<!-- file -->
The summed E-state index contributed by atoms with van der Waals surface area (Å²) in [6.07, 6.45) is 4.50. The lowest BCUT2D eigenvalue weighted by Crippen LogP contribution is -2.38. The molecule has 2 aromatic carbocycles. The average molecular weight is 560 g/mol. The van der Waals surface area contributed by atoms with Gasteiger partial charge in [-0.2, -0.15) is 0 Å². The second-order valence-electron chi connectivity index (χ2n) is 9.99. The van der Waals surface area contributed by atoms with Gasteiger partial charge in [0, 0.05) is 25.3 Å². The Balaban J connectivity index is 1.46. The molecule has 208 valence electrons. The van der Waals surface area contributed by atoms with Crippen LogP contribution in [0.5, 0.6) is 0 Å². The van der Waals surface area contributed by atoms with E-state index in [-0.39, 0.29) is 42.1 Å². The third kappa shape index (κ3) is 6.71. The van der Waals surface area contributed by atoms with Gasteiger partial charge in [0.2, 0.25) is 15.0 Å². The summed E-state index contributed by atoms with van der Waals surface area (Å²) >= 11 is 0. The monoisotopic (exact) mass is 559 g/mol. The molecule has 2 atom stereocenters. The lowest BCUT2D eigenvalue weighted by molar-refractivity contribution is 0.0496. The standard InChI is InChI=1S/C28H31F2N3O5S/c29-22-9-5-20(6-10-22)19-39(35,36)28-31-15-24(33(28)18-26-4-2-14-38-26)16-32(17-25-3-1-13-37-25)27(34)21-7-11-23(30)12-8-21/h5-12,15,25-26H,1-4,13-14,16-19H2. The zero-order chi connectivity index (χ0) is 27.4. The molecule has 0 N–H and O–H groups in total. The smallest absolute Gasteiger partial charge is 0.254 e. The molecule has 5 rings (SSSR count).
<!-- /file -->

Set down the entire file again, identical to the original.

The summed E-state index contributed by atoms with van der Waals surface area (Å²) in [6.07, 6.45) is 4.50. The lowest BCUT2D eigenvalue weighted by Crippen LogP contribution is -2.38. The molecule has 2 aromatic carbocycles. The average molecular weight is 560 g/mol. The van der Waals surface area contributed by atoms with Gasteiger partial charge in [-0.2, -0.15) is 0 Å². The second-order valence-electron chi connectivity index (χ2n) is 9.99. The van der Waals surface area contributed by atoms with Gasteiger partial charge in [0, 0.05) is 25.3 Å². The Balaban J connectivity index is 1.46. The molecule has 208 valence electrons. The van der Waals surface area contributed by atoms with Crippen LogP contribution in [0.5, 0.6) is 0 Å². The van der Waals surface area contributed by atoms with E-state index in [-0.39, 0.29) is 42.1 Å². The third kappa shape index (κ3) is 6.71. The van der Waals surface area contributed by atoms with Gasteiger partial charge in [0.2, 0.25) is 15.0 Å². The summed E-state index contributed by atoms with van der Waals surface area (Å²) >= 11 is 0. The monoisotopic (exact) mass is 559 g/mol. The molecule has 2 atom stereocenters. The lowest BCUT2D eigenvalue weighted by molar-refractivity contribution is 0.0496. The standard InChI is InChI=1S/C28H31F2N3O5S/c29-22-9-5-20(6-10-22)19-39(35,36)28-31-15-24(33(28)18-26-4-2-14-38-26)16-32(17-25-3-1-13-37-25)27(34)21-7-11-23(30)12-8-21/h5-12,15,25-26H,1-4,13-14,16-19H2. The zero-order chi connectivity index (χ0) is 27.4. The molecule has 0 N–H and O–H groups in total. The smallest absolute Gasteiger partial charge is 0.254 e. The molecule has 5 rings (SSSR count).